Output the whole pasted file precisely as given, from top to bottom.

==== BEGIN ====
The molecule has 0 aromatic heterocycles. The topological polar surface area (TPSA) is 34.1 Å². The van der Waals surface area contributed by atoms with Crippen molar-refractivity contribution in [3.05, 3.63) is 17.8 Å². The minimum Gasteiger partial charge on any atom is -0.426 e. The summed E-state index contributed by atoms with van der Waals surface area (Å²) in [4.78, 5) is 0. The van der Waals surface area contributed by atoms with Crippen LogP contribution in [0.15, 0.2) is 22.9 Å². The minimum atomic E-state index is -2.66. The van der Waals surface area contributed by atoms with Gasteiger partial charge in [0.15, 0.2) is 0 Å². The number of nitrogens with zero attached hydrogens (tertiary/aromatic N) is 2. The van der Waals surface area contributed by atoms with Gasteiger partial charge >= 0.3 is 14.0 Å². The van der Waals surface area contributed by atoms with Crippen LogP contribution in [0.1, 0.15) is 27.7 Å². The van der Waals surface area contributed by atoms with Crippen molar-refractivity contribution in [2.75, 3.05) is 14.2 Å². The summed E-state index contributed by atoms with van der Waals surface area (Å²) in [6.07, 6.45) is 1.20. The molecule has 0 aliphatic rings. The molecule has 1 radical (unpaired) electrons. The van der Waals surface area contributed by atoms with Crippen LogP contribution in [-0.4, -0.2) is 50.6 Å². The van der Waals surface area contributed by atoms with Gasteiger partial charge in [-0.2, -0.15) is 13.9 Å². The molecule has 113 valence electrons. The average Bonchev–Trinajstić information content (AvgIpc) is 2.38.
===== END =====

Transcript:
The molecule has 0 aromatic heterocycles. The topological polar surface area (TPSA) is 34.1 Å². The van der Waals surface area contributed by atoms with Crippen molar-refractivity contribution in [3.05, 3.63) is 17.8 Å². The minimum Gasteiger partial charge on any atom is -0.426 e. The summed E-state index contributed by atoms with van der Waals surface area (Å²) in [4.78, 5) is 0. The van der Waals surface area contributed by atoms with Crippen LogP contribution in [0.15, 0.2) is 22.9 Å². The minimum atomic E-state index is -2.66. The van der Waals surface area contributed by atoms with Gasteiger partial charge in [0.15, 0.2) is 0 Å². The number of nitrogens with zero attached hydrogens (tertiary/aromatic N) is 2. The van der Waals surface area contributed by atoms with Gasteiger partial charge >= 0.3 is 14.0 Å². The van der Waals surface area contributed by atoms with Crippen LogP contribution in [0.1, 0.15) is 27.7 Å². The van der Waals surface area contributed by atoms with Crippen molar-refractivity contribution in [2.75, 3.05) is 14.2 Å². The summed E-state index contributed by atoms with van der Waals surface area (Å²) in [6.07, 6.45) is 1.20. The molecule has 0 aliphatic rings. The molecule has 1 radical (unpaired) electrons. The van der Waals surface area contributed by atoms with Crippen LogP contribution in [-0.4, -0.2) is 50.6 Å². The van der Waals surface area contributed by atoms with Gasteiger partial charge in [-0.2, -0.15) is 13.9 Å². The molecule has 113 valence electrons. The average Bonchev–Trinajstić information content (AvgIpc) is 2.38.